Friday, February 11, 2011

DIY "Life Lock" Your Credit

If you watch TV I'm sure you've seen the Life Lock ads with the CEO publicly displaying his Social Security number for the world to see. Well even he had his identity stolen (13 times), but that doesn't have to be you. Credit monitoring is great, but in reality it is really not enough. What you should consider is locking your credit. Even if you don't believe your credit is worthy of locking down it's something you should give serious thought to. With bad credit someone could still open those small accounts like cell phones and utilities, or even worse just outright assume your identity and commit crimes in your name.

Every credit agency in the United States allows you to freeze your credit, and all this can be accomplished on-line. Freezing your credit prevents anyone from fraudulently using it, and if you need to apply for something it requires you to unfreeze it. Once frozen your credit can only be pulled by your existing accounts or credit collection agencies acting on the behalf of a company with your account. To freeze your credit your will have to fill out the necessary forms with each of the three reporting agencies Trans Union, Experian and Equifax (links at the bottom). It's necessary to do it with all three because credit agencies are not linked and what may show on one report may not show on another.

On average it will cost you anywhere from $20-$60 dollars to lock down your report at all three agencies (prices vary by state), That's a small price compared to the monthly fees most companies charge for monitoring your credit, and if someone tried to misuse your name by charging thousands of dollars.  Freezing your credit is the most effective way of protecting yourself because simply adding a statement or an alert to your credit profile isn't enough because computers don't look at these statements. For overseas users credit standards vary by country because of the different laws in each, but there is one more thing that anyone can do.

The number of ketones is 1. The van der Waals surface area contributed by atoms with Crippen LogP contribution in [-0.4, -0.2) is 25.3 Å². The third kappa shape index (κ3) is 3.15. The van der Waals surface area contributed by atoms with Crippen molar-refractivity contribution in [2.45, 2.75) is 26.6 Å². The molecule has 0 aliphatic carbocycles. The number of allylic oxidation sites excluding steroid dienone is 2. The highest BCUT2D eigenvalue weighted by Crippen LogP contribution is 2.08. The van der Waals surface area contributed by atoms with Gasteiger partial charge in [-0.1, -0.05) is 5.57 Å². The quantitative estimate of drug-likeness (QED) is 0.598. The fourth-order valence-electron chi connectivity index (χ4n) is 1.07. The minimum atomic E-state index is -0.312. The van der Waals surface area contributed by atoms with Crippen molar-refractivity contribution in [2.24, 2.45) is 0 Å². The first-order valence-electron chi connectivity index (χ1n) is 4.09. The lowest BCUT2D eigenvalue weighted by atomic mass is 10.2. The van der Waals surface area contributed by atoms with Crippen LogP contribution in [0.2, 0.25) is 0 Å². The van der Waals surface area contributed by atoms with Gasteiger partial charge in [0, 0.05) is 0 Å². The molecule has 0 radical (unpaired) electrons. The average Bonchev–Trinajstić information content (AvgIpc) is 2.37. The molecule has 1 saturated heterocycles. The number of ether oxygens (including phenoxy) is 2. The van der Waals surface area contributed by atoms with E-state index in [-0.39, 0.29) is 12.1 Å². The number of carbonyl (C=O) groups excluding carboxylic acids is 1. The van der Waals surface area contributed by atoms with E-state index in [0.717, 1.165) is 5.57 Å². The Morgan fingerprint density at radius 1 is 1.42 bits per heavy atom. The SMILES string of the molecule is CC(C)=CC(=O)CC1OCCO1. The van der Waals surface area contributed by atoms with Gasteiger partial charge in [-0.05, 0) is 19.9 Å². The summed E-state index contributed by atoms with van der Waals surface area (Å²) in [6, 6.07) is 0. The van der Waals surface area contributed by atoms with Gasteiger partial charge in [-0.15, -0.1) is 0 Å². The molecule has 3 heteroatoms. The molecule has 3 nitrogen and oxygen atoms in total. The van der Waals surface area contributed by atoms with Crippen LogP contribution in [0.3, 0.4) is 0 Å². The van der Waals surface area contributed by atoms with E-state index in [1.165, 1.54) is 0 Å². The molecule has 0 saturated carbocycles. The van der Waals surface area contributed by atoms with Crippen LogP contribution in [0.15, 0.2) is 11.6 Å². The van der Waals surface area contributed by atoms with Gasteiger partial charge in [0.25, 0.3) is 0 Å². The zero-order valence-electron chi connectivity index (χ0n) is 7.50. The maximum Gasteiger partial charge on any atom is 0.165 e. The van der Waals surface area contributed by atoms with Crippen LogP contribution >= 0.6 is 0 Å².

I would recommend getting a Google Voice number and adding that number to your credit profile (or Skype number if outside the United States) and use this number when applying for credit. With Google Voice or Skype you can receive email messages saying you have a voice mail, but also with GV you can receive a text message too. And with both services you can forward calls to more than one phone. Fast notification is the most important thing if someone is trying rip you off. For more on Google Voice checkout my guest post at Infocarnivore and my past post on Skype. Remember its better to be proactive than reactive.